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• Thursday, April 22nd, 2021
joint failure

The companions seated at a restaurant table with an avid woodworker may find it odd that while they are studying the menu, the wood guy is studying the table. But much can learned by observing wooden structures in the wild, and so it was at a recent outing – just a few moments to choose the sashimi, but now let me see what’s going on with this table.

The big split (above) is easy to diagnose. There is a breadboard end cap running cross grain to the main section, and is no doubt glued along its entire length. It probably took only a year or less for the wood, probably dark red meranti, to split during a dry season when it was restrained from shrinking across the grain by the long grain length of the end cap.

Was the maker unaware of the problem inherent in the construction? Was it made just to look good at delivery without regard for its fate? One wonders. 

The split appears to be along an edge joint. As I have discussed in an earlier post, this is not a coincidence. The edge joint was weaker than the wood, a situation with many possible causes and that woodworkers try hard to avoid. My extensive series on the edge joint can help prevent this from happening to your work! 

table top warp

What about the concavity in the top surface? In the photo just above, I am demonstrating the warp in the surface using the straight edge of the spine of a brochure. (Sorry, I didn’t have my Starrett with me.) Seasonal movement of flatsawn wood perhaps? No, the wood does not look flatsawn, and I am almost certain this same cup is present year round, and eventually in most of the tables there. 

The finish on the tabletop eventually deteriorates from repeated wetting, scratches, and perhaps ultraviolet light exposure. Liquid water, inevitably and repeatedly on a restaurant table, can then enter the wood fibers near the top of the board and swell them. The top surface of the board wants to get wider across the grain. But each time the fibers swell, they are compressed against each other, probably aggravated by the top of the board being relatively restrained from expanding by the drier bottom of the board, along with other aspects of the construction. The fibers undergo permanent deformation; they get crushed. This is compression set.

Later, when the top of the board re-equilibrates to a drier state, the crushed fibers want to shrink the width of the board. The board thus becomes concave on its top surface. This effect is irrespective of the usual come-and-go of flatsawn cupping, which may be additive to it.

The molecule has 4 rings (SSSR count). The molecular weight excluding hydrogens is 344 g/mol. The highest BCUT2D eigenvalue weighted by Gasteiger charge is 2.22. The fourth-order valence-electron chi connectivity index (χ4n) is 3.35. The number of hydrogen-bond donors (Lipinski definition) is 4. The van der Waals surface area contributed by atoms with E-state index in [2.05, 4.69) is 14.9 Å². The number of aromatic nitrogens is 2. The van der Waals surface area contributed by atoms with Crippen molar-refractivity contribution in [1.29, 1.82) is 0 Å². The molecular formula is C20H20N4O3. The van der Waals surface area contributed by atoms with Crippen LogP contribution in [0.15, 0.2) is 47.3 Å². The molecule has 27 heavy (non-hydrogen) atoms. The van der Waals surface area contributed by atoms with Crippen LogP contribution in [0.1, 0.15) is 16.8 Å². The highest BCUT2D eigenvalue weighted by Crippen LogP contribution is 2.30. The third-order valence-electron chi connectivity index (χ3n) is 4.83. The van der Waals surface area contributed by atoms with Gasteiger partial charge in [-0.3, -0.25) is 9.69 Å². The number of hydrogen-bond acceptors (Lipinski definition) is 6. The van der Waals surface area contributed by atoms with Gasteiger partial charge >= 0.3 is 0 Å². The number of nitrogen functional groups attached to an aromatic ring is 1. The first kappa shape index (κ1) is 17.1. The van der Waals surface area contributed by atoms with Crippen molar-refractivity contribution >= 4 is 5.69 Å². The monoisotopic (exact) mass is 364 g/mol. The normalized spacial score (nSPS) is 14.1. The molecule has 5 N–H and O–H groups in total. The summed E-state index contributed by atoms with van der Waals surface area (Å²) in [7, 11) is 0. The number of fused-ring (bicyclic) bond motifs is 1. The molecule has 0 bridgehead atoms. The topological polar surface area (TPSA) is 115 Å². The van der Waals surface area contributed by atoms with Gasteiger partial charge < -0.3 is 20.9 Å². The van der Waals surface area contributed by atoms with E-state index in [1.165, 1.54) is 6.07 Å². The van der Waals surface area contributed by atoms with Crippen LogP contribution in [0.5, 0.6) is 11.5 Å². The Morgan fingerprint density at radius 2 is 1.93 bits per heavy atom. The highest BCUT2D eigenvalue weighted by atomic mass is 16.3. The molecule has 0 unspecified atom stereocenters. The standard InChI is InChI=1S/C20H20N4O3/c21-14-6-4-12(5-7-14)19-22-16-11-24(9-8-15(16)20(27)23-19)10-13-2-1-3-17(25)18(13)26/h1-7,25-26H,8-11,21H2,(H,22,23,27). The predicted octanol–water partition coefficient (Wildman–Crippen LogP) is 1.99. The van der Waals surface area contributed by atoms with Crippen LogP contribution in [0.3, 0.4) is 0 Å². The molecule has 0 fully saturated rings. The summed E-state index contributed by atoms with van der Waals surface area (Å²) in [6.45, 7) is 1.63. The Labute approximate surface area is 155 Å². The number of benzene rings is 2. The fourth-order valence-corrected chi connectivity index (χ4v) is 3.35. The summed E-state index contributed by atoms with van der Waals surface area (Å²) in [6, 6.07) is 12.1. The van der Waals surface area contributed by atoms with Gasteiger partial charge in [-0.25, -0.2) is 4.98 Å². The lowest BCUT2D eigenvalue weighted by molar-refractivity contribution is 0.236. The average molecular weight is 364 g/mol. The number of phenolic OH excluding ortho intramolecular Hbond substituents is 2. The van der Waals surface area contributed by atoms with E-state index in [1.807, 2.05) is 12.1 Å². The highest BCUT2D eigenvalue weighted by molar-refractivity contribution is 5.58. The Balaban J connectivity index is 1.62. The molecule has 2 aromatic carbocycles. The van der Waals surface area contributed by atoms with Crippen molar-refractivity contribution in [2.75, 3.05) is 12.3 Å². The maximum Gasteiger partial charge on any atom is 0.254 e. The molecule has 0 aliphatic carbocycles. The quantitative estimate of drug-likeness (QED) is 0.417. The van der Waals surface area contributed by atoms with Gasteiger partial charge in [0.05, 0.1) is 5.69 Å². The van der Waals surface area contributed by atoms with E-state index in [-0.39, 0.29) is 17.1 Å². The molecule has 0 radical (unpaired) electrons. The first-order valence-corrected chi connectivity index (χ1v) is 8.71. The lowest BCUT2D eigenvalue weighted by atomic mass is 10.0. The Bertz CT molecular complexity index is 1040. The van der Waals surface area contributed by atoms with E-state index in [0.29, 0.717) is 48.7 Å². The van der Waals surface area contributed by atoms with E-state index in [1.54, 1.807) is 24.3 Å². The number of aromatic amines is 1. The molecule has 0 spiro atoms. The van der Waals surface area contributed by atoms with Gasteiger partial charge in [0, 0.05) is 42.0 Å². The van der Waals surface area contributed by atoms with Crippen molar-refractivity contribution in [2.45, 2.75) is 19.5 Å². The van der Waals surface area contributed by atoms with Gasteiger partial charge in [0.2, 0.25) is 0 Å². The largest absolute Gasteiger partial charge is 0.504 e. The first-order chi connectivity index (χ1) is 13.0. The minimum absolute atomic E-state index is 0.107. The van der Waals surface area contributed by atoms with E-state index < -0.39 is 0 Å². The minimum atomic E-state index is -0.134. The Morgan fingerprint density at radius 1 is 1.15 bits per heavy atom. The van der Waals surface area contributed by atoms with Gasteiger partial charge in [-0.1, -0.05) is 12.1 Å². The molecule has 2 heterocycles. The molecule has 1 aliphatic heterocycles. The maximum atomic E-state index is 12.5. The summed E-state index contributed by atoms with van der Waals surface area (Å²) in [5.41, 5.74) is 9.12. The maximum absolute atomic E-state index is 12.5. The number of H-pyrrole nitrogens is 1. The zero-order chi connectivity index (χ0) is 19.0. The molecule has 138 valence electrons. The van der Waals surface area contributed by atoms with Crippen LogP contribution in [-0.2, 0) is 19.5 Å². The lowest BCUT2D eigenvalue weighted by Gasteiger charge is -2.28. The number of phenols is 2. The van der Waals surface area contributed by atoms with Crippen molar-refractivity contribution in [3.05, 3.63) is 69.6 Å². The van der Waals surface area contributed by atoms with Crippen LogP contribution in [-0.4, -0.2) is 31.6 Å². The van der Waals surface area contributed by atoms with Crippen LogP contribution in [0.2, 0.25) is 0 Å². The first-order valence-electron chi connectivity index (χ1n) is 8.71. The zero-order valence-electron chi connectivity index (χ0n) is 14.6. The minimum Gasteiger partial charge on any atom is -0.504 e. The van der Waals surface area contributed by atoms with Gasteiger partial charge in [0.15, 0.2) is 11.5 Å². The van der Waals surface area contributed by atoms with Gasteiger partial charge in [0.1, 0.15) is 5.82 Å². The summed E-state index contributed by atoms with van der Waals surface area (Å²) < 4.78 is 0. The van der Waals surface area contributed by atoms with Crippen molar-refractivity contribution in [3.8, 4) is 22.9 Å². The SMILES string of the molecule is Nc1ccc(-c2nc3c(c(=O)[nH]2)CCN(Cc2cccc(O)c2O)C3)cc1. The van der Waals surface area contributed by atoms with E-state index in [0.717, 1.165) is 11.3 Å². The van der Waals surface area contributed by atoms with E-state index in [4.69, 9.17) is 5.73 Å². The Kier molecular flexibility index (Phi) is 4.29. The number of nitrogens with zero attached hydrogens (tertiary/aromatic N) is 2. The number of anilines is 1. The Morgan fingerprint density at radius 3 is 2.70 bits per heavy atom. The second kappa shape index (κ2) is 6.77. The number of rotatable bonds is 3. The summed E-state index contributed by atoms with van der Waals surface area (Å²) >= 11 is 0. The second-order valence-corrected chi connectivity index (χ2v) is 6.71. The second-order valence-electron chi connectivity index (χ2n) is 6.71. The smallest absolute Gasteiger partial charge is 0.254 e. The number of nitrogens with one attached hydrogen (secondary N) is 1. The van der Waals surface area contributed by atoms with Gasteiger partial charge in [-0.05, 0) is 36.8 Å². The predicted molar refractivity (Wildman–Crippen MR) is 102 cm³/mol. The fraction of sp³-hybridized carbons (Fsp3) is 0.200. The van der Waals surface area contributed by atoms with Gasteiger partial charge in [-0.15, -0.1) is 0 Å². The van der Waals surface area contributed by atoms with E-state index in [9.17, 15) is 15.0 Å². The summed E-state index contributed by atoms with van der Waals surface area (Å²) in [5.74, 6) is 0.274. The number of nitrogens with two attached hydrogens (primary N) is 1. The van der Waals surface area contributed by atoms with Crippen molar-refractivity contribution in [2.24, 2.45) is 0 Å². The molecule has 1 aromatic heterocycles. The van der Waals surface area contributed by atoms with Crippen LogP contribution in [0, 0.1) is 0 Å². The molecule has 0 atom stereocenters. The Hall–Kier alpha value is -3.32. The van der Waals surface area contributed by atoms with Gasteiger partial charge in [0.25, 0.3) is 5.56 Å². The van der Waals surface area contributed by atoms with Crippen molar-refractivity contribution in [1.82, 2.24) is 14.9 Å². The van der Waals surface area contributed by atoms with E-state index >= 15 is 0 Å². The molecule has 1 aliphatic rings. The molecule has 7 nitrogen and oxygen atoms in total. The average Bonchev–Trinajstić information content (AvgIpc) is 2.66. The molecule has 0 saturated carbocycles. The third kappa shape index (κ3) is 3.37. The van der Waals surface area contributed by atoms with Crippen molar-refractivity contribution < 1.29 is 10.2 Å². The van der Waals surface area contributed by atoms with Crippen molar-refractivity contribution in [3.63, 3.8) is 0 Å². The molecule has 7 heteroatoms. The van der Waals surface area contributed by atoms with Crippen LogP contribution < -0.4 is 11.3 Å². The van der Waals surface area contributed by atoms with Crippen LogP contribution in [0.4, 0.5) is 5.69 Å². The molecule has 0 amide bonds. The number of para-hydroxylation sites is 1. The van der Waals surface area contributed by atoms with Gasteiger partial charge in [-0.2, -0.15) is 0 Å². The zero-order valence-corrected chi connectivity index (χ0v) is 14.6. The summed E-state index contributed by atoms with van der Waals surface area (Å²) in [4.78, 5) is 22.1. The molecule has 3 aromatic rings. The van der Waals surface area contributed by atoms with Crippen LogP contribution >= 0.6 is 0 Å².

It is important to realize that these hygroscopic forces of wood movement are stronger than the wood structure itself. 

Taking a walk on a wood deck later that day, the boards showed another example of this.

We have to consider how the woodwork we make will fare long after it has left our hands. It is good to remember Yogi Berra’s advice, the title of this post.

[Who is the player with the most World Series championshhips in Major League Baseball history? Yup, it’s the great philospher himself, Yogi.]

Category: Wood  | 6 Comments
Author:
• Friday, March 19th, 2021
pre-threading good

This is just one of those simple little matters that somehow seems to go unattended.

A small solid brass hardware screw, such as a #4, is not very strong and can be easily torqued past its breaking point, leading to all sorts of profanity filling the air of even the most peaceful woodshop. A commonly recommended way to avoid this frustration is to pre-thread the pilot hole with a steel screw, which is stronger.

The steel screw should have the same thread pitch as the brass screw for which it is preparing the way. Otherwise, the preparatory threads will be misplaced and so the brass screw will have to cut most of its own threads anyway. The two sets of misaligned threads may partially merge and probably weaken the wall of the hole in a situation where you want all the holding power you can get.

In the photo above, the steel and (antique finished) solid brass screw threads correspond perfectly. (It is difficult to photograph this in position so please take my word for it.)

Below, the steel screw is a slightly finer pitch and so will cut threads out of sync with the (antique finished) solid brass screw threads. Yes, they are close but that’s just the problem. Not only does this defeat the purpose of the preparatory threading but I think this will also weaken the wood wall and reduce holding power. 

pre-threading no good

A maker of one the best, if not the best, quality hinges supplies such incorrect steel screws with their brass screws. So, beware and check for yourself. 

OK, what if you cannot find a proper steel screw in your Miscellaneous stash? Not a big deal. I find that with proper care, the brass screws hold up well. The key is to first test the screw procedures in scrap wood. 

With or without preparatory threading, there is a good chance you will find you have to use a pilot hole that is slightly greater than the root diameter of the brass screw. (The little steel screws can break too!) I also enlarge the upper part of the pilot hole with my Czeck Edge awl to accommodate the unthreaded portion of the screw. It also helps greatly to dab a bit of wax or Slipit into the pilot hole using a sliver of wood (better than on the screw itself) to reduce the torque required to seat the screw. I do not think this reduces holding power. 

Part of good craftsmanship is preventing little matters from becoming big headaches.

Category: Techniques  | Leave a Comment
Author:
• Friday, March 19th, 2021
pin the panel